To show Einstein's views, it would be best to let him speak for himself. Here are some excerpts from his essays.

"The Meaning of Life"

What is the meaning of human life, or for that matter, of the life of any creature? To know an answer to this question means to be religious. You ask: Does it make any sense, then, to pose this question? I answer: The man who regards his own life and that of his fellow creatures as meaningless is not merely unhappy but hardly fit for life.


"On Wealth"

I am absolutely convinced that no wealth in the world can help humanity forward, even in the hands of the most devoted worker in this cause. The example of great and pure individuals is the only thing that can lead us to noble thoughts and deeds. Money only appeals to selfishness and irresistibly invites abuse. Can anyone imagine Moses, Jesus, or Gandhi armed with the money-bags of Carnegie?



It seems to be a universal fact that minorities - especially when the individuals composing them can be recognized by physical characteristics - are treated by the majorities among whom they live as an inferior order of beings. The tragedy of such a fate lies not merely in the unfair treatment to which these minorities are automatically subjected in social and economic matters, but also in the fact that under the suggestive influence of the majority most of the victims themselves succumb to the the same prejudice and regard their kind as inferior beings. This second and greater part of the evil can be overcome by closer associaiotn and by deliberate education of the minority, whose spiritual liberation can thus be accomplished. The resolute efforts of the American Negroes in this direction deserve approval and assistance.

from "Why Socialism?"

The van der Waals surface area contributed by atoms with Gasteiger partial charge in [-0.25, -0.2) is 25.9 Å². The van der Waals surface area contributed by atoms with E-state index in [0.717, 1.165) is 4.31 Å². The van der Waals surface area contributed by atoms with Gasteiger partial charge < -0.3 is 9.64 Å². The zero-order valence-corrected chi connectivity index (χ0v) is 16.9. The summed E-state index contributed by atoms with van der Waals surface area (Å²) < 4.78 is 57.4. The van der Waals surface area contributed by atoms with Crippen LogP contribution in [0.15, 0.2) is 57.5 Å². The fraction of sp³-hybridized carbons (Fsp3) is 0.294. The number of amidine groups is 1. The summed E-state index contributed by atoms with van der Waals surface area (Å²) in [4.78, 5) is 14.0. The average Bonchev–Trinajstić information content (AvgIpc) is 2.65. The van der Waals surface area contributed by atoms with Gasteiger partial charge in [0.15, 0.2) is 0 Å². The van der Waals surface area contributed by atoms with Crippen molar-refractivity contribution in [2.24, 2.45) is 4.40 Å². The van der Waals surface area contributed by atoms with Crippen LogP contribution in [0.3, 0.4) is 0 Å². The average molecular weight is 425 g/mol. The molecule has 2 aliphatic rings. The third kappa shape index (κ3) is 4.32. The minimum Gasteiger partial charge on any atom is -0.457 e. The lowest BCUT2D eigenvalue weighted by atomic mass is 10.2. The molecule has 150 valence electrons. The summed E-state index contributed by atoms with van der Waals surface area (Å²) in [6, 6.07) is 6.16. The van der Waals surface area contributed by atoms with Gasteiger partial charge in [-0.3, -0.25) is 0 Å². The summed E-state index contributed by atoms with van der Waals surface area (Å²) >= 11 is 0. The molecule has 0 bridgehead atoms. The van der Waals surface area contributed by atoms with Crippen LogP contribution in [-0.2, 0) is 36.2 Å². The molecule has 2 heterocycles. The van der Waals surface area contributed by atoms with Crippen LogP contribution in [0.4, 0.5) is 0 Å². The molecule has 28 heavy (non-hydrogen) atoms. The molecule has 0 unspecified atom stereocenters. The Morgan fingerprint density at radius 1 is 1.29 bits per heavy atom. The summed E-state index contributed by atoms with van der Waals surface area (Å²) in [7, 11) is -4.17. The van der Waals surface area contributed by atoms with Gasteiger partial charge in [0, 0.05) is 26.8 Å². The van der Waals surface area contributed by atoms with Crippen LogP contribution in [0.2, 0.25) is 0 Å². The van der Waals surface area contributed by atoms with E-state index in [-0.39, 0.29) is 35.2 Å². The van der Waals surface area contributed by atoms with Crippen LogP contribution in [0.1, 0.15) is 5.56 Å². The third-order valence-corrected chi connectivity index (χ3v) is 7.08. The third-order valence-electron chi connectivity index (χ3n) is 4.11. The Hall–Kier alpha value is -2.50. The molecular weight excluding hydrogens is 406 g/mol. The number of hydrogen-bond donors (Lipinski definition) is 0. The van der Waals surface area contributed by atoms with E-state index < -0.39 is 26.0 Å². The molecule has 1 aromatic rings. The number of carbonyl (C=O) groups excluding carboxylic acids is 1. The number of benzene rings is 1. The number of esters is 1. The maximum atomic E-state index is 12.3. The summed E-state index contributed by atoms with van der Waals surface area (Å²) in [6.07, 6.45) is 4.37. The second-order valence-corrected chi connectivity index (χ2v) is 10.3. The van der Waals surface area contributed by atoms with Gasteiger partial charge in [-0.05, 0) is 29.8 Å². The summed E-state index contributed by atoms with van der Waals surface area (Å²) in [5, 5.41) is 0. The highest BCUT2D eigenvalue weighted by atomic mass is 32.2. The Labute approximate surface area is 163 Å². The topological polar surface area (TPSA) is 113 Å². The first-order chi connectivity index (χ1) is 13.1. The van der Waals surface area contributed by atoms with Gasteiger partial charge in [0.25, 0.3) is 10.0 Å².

It is evident, therefore, that the dependence of the individual upon society is a fact of nature which cannot be abolished - just as in the case of ants and bees. However, while the whole life process of ants and bees isfixed down to the smallest detail by rigid, hereditary instincts, the social pattern and interrelationships of human beings are very variable and susceptible to change. Memory, the capacity to make new combinations, the gift of oral speech have made possible developments amon human beings which are not dictated by biological necessities. Such developments manifest themselves in traditions, institiutions, and organizations; in literature; in scientific and engineering accomplishments; in works of art. This explains how it happens that, in a certain sense, man can influence his life through his own conduct, and that in this process conscious thinking and wanting can play a part.


"Manifesto - March, 1933"

As long as I have any choice, I will only stay in a coutry where political libety, tolerance, and equality of all citizens before the law prevail. Political liberty implies the freedom to express one's political opinions orally and in writing; tolerance implies respect for any and every individual opinion.

These conditions do not obtain in Germany at the present time. Those who have done most for the cause of international understanding, among them some of the leading artists, are being persecuted there.

Any social organism can become physically distempered just as any individual can, especially in times of difficulty. Nations usually survive these distempers. I hope that healthy conditions will soon supervene in Germany and that in future her great men like Kant and Goethe will not merely be commemorated from time to time but that the principles which they taught will also preail in public life and in the general consciousness.


*Note: I strongly recommend the book Ideas and Opinions (edited by Carl Seelig) for Einstein's longer, but more interesting, essays.